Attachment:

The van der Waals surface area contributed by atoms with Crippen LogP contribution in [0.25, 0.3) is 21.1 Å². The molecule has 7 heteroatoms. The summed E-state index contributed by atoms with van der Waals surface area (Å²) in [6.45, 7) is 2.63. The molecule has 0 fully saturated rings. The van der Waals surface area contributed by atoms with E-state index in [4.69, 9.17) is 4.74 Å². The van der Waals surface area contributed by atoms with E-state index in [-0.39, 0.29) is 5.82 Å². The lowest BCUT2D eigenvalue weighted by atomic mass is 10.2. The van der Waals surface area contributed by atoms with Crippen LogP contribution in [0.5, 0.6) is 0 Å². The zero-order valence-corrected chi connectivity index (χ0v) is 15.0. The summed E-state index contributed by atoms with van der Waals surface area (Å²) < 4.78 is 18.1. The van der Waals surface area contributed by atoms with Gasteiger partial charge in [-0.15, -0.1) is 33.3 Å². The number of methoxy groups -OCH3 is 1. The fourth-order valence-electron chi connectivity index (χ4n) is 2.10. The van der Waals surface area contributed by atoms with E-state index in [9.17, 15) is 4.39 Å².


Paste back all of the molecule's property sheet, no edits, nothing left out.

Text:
The van der Waals surface area contributed by atoms with Crippen LogP contribution in [0.25, 0.3) is 21.1 Å². The molecule has 7 heteroatoms. The summed E-state index contributed by atoms with van der Waals surface area (Å²) in [6.45, 7) is 2.63. The molecule has 0 fully saturated rings. The van der Waals surface area contributed by atoms with E-state index in [4.69, 9.17) is 4.74 Å². The van der Waals surface area contributed by atoms with E-state index in [-0.39, 0.29) is 5.82 Å². The lowest BCUT2D eigenvalue weighted by atomic mass is 10.2. The van der Waals surface area contributed by atoms with Crippen LogP contribution in [0.5, 0.6) is 0 Å². The zero-order valence-corrected chi connectivity index (χ0v) is 15.0. The summed E-state index contributed by atoms with van der Waals surface area (Å²) < 4.78 is 18.1. The van der Waals surface area contributed by atoms with Gasteiger partial charge in [-0.15, -0.1) is 33.3 Å². The number of methoxy groups -OCH3 is 1. The fourth-order valence-electron chi connectivity index (χ4n) is 2.10. The van der Waals surface area contributed by atoms with E-state index in [9.17, 15) is 4.39 Å².